Let’s none of us be fooled. This Oscar is going to Meryl Streep for The Iron Lady. There is absolutely no question about this, it’s going to happen. But although we did appreciate how faithful her performance was, we really hated that movie. The sappy script, the ugly direction, the utterly uncontroversial approach to an extremely controversial subject, we just hated it for being so…bland. So we couldn’t bear to give Streep her props for an accurate portrayal and would much rather see the statue go to Rooney Mara for being extremely brave. This script was sent around Hollywood for a few years, and several actresses turned it down because it was too controversial or difficult or nude. But Mara took the role, she dared to portray this character, and she did so masterfully. She succeeded in being incredibly fierce and strong whilst also conveying the fragility and weakness at the heart of the character. Amongst the difficult plot and incredibly hard to watch scenes of brutalisation, you needed a character you could like and be fascinated by in the foreground, and Mara was exceptional. It would be very gratifying to see her properly rewarded for this effort. Shame she won’t. As it’s definitely going to Streep…

Best Actor: Gary Oldman in Tinker Tailor Soldier Spy

The academy sometimes delivers Oscars to unworthy performances just because it is that actors turn, and they’ve never gotten one before, and are getting on a bit. Hence John Wayne winning for True Grit. This is one reason that Gary Oldman may win this Oscar, but it is not the reason we hope he will win and this role is far from undeserving. George Smiley has already been portrayed masterfully by Sir Alec Guinness, but Oldman is not doing a Guinness impression…he’s doing a John Le Carre impression. The tiny movements and restrained emotions Oldman is able to bring to this film really suits a world of tiny details. The character is one who has been betrayed by his country and by his wife, and he is just as unlikely to leave one than the other. He carries out his duties as a top ranking MI6 agent despite having lost faith in the system he defends “Don’t you think it’s time to recognise there is as little worth on your side as there is on mine?” His best moment is when he describes to Guillam the only time in his career in which he met his adversary, Karla, a scene he carries all by himself to powerful effect. This award will very probably go to Jean Dujardin, but I certainly hope it goes to Oldman. But it’s only his first nomination, there’s still plenty of time. Let’s hope this is only the start of him taking lead roles again.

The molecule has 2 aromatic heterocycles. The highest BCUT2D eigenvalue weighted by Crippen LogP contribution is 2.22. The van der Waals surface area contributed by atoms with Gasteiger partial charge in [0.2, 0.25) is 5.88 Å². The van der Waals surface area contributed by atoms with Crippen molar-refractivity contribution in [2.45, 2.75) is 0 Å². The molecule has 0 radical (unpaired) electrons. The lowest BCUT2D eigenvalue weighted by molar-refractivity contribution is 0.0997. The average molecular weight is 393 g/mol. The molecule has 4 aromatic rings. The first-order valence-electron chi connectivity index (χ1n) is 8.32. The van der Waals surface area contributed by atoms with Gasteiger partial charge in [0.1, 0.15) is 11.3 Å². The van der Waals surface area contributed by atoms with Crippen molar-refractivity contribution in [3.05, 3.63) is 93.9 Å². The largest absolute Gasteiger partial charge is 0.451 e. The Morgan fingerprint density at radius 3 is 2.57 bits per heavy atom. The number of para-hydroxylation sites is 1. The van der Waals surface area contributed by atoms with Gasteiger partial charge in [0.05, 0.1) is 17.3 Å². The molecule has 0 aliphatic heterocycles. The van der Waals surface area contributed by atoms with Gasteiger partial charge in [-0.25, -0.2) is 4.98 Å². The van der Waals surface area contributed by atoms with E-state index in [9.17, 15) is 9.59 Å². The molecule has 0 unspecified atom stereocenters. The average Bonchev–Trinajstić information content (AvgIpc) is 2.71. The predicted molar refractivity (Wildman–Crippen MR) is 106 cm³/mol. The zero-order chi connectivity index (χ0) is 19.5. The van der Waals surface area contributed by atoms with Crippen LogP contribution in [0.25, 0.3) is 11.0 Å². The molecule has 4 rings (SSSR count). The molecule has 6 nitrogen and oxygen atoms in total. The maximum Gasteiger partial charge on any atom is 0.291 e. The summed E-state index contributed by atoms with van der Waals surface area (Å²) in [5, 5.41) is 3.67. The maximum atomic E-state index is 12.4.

Best Director: Martin Scorsese, Hugo

This, too, will probably go to the artist for its daring, if not particularly modern, directorial decisions, but frankly I’m running out of things to say about it, so with nothing for Tomas Alfredson or Fincher, let’s go with Hugo! A lot of this will have been said in the top ten list earlier this year but let’s focus on the direction. The characters are given time to develop and explore the mystery at a deliberate pace, whilst not losing the wonderful momentum that drives the plot. The comedic elements compliment the more thoughtful and sweet, and the tone is consistently strong throughout. The technical decisions are fairly bold, with most of the action occurring on a large set constructed at Shepperton replicating a period perfect French railway station. Significant moments are very memorable, such as the awakening of the automaton, the chases through the station and the on-set experiences of Méliès. Scorcesse defends his position as one of the most viscerally interesting and stylistically unique directors working, and we feel stands out amongst the other nominations…except Hazanavicius, perhaps.

Best Picture: The Artist!

Yes! Obviously. It’s the best film of the year! …or at least the best one they’ve bothered to nominate. Once you get past the charismatic and charming leads, the brilliantly original script and the fantastic music and production values you still have a worthy best picture winner in terms of the unique style, the ambitious scope and the significance of its message of optimism in the creative industry. The initial nostalgia inducing element works well, and is kept fresh by the little self referential sections, often occurring in dreams. The focus may be seem a little esoteric to people outside the industry or not huge fans of movies in general, but this story of a man who finds himself lost in new times is easily identifiable to anyone who has woken up one day to find the world has left them behind.  This is not only the most probable winner for best Oscar, but our personal choice….unless Melancholia was nominated…or Tinker Tailor…or Drive…It’s very good! Really.

P for Picture (Best)